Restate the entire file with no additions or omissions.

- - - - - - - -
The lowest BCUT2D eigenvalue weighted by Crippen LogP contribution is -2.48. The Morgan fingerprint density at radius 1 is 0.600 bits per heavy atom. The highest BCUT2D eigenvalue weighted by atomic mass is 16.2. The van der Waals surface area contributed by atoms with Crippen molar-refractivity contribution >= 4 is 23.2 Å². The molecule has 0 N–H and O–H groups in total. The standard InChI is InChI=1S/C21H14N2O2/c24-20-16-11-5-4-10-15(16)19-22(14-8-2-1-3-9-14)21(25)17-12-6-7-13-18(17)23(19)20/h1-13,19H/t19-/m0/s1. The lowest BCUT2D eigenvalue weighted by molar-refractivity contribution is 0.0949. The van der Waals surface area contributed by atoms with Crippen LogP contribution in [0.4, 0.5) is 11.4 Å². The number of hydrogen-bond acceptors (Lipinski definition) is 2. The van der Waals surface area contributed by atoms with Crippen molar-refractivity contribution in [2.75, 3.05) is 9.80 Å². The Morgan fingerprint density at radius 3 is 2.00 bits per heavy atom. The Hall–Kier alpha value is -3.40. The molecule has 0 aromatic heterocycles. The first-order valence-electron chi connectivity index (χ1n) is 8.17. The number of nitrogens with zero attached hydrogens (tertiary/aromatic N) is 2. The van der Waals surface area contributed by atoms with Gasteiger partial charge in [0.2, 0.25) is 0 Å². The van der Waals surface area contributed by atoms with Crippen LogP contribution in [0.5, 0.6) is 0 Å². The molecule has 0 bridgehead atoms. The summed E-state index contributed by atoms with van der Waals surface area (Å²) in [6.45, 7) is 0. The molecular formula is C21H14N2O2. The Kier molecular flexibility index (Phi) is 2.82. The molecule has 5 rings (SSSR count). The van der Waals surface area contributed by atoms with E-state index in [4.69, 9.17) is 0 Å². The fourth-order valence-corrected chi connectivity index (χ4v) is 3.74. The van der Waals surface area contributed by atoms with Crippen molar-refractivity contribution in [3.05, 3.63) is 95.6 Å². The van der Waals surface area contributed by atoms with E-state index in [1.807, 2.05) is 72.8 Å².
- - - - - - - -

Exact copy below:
The lowest BCUT2D eigenvalue weighted by Crippen LogP contribution is -2.48. The Morgan fingerprint density at radius 1 is 0.600 bits per heavy atom. The highest BCUT2D eigenvalue weighted by atomic mass is 16.2. The van der Waals surface area contributed by atoms with Crippen molar-refractivity contribution >= 4 is 23.2 Å². The molecule has 0 N–H and O–H groups in total. The standard InChI is InChI=1S/C21H14N2O2/c24-20-16-11-5-4-10-15(16)19-22(14-8-2-1-3-9-14)21(25)17-12-6-7-13-18(17)23(19)20/h1-13,19H/t19-/m0/s1. The lowest BCUT2D eigenvalue weighted by molar-refractivity contribution is 0.0949. The van der Waals surface area contributed by atoms with Crippen LogP contribution in [0.4, 0.5) is 11.4 Å². The number of hydrogen-bond acceptors (Lipinski definition) is 2. The van der Waals surface area contributed by atoms with Crippen molar-refractivity contribution in [2.75, 3.05) is 9.80 Å². The Morgan fingerprint density at radius 3 is 2.00 bits per heavy atom. The Hall–Kier alpha value is -3.40. The molecule has 0 aromatic heterocycles. The first-order valence-electron chi connectivity index (χ1n) is 8.17. The number of nitrogens with zero attached hydrogens (tertiary/aromatic N) is 2. The van der Waals surface area contributed by atoms with Gasteiger partial charge in [0.2, 0.25) is 0 Å². The van der Waals surface area contributed by atoms with Crippen LogP contribution in [0.5, 0.6) is 0 Å². The molecule has 0 bridgehead atoms. The summed E-state index contributed by atoms with van der Waals surface area (Å²) in [6.45, 7) is 0. The molecular formula is C21H14N2O2. The Kier molecular flexibility index (Phi) is 2.82. The molecule has 5 rings (SSSR count). The van der Waals surface area contributed by atoms with E-state index in [4.69, 9.17) is 0 Å². The fourth-order valence-corrected chi connectivity index (χ4v) is 3.74. The van der Waals surface area contributed by atoms with Crippen molar-refractivity contribution in [3.05, 3.63) is 95.6 Å². The van der Waals surface area contributed by atoms with E-state index in [1.807, 2.05) is 72.8 Å².